Obese patients should not be discriminated against for treatment

Obese patients deserve the same standard of care as their non-obese counterparts, states an editorial in this week's issue of The Lancet.

Because of financial pressures, denial of joint-replacement surgery to patients with a body-mass index greater than 30 became a policy of UK National Health Service primary-care trusts there in November, 2005. In America obese people are finding similar attitudes among surgeons: some refuse to operate on them at all; some insist they lose weight first.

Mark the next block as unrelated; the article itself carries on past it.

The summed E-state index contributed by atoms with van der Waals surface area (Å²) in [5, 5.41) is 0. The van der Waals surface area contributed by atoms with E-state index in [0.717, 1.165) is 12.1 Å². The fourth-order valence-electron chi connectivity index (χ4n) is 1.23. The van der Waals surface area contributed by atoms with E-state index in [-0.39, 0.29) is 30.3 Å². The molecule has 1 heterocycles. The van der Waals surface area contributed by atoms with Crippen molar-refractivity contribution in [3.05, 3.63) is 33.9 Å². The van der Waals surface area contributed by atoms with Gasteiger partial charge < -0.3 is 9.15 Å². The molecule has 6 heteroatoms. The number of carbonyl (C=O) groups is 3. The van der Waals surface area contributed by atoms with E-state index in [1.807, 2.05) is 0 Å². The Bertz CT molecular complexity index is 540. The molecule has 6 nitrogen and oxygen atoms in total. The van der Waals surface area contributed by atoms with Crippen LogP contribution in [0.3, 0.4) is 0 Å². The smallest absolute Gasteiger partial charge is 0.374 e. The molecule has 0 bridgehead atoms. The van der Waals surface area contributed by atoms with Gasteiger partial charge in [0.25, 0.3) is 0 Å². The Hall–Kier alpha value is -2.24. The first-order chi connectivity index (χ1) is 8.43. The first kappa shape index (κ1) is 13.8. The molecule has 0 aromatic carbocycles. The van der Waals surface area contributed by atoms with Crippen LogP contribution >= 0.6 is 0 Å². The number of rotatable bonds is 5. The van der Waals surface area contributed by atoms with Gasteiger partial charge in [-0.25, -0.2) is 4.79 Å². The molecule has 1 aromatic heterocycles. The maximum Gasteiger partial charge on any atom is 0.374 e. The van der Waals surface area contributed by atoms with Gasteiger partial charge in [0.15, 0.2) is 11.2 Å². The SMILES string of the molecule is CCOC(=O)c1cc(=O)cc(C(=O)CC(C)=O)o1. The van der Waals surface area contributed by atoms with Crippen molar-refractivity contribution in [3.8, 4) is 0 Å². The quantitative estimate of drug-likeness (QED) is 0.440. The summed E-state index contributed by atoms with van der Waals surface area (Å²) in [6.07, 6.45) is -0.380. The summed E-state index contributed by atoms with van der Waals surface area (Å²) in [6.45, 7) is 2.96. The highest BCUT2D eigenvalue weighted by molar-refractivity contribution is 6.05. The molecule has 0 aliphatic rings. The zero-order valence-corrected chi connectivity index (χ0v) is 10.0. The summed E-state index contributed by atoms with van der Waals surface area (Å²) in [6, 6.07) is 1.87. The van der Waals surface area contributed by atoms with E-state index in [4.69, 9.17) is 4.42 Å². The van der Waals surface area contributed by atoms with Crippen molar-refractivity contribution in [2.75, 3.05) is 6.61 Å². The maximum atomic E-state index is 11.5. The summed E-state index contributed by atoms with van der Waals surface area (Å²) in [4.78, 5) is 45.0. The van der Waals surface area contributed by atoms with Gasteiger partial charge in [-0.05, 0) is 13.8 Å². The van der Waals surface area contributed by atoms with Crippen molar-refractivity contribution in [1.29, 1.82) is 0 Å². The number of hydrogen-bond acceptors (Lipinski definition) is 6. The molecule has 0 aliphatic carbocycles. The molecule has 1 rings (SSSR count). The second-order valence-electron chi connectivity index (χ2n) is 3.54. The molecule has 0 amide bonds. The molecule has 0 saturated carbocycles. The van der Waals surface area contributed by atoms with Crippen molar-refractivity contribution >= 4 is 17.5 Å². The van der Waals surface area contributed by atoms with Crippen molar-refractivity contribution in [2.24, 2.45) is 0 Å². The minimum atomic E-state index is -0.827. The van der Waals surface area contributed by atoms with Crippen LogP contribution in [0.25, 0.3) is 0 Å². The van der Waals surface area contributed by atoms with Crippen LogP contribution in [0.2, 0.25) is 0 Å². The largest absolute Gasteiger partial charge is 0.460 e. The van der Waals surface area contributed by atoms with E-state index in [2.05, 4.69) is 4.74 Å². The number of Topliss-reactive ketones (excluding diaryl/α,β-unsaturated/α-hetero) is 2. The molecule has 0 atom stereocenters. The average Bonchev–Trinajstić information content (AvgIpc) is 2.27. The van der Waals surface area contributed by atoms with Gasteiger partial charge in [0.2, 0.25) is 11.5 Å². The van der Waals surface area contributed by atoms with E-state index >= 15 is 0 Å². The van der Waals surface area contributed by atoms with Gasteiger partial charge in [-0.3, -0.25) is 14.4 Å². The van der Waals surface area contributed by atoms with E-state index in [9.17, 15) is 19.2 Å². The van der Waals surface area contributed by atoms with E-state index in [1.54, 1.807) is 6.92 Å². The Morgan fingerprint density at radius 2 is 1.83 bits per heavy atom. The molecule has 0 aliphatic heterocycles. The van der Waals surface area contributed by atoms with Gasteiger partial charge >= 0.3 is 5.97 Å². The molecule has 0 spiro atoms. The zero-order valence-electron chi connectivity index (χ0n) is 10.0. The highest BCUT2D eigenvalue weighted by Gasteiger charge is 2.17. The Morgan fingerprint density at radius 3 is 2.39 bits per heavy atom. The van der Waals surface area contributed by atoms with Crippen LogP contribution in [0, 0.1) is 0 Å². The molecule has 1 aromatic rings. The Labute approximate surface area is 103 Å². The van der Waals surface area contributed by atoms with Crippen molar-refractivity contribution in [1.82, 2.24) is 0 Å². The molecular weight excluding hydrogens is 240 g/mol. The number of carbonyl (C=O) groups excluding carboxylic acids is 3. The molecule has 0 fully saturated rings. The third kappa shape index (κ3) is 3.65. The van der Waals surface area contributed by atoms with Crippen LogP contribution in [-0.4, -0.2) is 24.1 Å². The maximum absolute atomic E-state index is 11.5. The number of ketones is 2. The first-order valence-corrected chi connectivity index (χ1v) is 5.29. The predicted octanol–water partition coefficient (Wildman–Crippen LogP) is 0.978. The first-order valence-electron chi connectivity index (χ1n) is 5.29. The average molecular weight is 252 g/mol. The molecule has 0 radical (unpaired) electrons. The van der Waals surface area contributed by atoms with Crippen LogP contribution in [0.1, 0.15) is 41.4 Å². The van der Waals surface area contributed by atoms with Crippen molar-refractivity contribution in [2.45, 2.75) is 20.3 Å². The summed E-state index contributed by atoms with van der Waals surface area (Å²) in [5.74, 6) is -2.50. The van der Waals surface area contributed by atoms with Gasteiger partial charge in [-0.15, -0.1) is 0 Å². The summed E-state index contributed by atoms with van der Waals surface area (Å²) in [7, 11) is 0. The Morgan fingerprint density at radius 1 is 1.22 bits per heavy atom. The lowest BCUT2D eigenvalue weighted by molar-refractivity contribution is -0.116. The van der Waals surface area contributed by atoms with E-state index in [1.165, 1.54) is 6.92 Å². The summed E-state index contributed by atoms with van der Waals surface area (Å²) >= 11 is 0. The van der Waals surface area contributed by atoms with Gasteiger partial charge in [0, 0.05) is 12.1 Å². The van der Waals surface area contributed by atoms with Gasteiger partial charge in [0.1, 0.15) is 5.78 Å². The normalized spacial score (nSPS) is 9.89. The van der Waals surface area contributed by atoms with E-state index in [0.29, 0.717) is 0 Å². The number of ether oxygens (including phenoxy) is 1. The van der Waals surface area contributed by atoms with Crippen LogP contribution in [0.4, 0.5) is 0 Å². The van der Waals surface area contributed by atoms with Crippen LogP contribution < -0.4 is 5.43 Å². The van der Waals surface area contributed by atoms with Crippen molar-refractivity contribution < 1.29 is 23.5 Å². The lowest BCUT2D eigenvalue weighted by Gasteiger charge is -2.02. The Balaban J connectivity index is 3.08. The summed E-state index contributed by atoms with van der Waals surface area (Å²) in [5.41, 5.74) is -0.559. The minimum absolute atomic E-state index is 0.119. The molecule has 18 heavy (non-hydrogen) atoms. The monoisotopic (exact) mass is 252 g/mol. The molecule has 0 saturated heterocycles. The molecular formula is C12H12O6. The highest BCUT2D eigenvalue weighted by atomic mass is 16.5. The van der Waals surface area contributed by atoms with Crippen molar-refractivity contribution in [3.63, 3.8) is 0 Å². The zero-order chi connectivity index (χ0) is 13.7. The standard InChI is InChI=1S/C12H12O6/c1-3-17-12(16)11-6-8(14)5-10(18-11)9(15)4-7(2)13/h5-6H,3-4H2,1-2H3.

The Lancet comments: "Denying a service to a consumer may be an appropriate, if hard-nosed, business decision. But medicine is not just any business. Obese patients deserve care, just like their non-obese counterparts."


Contact: Joe Santangelo

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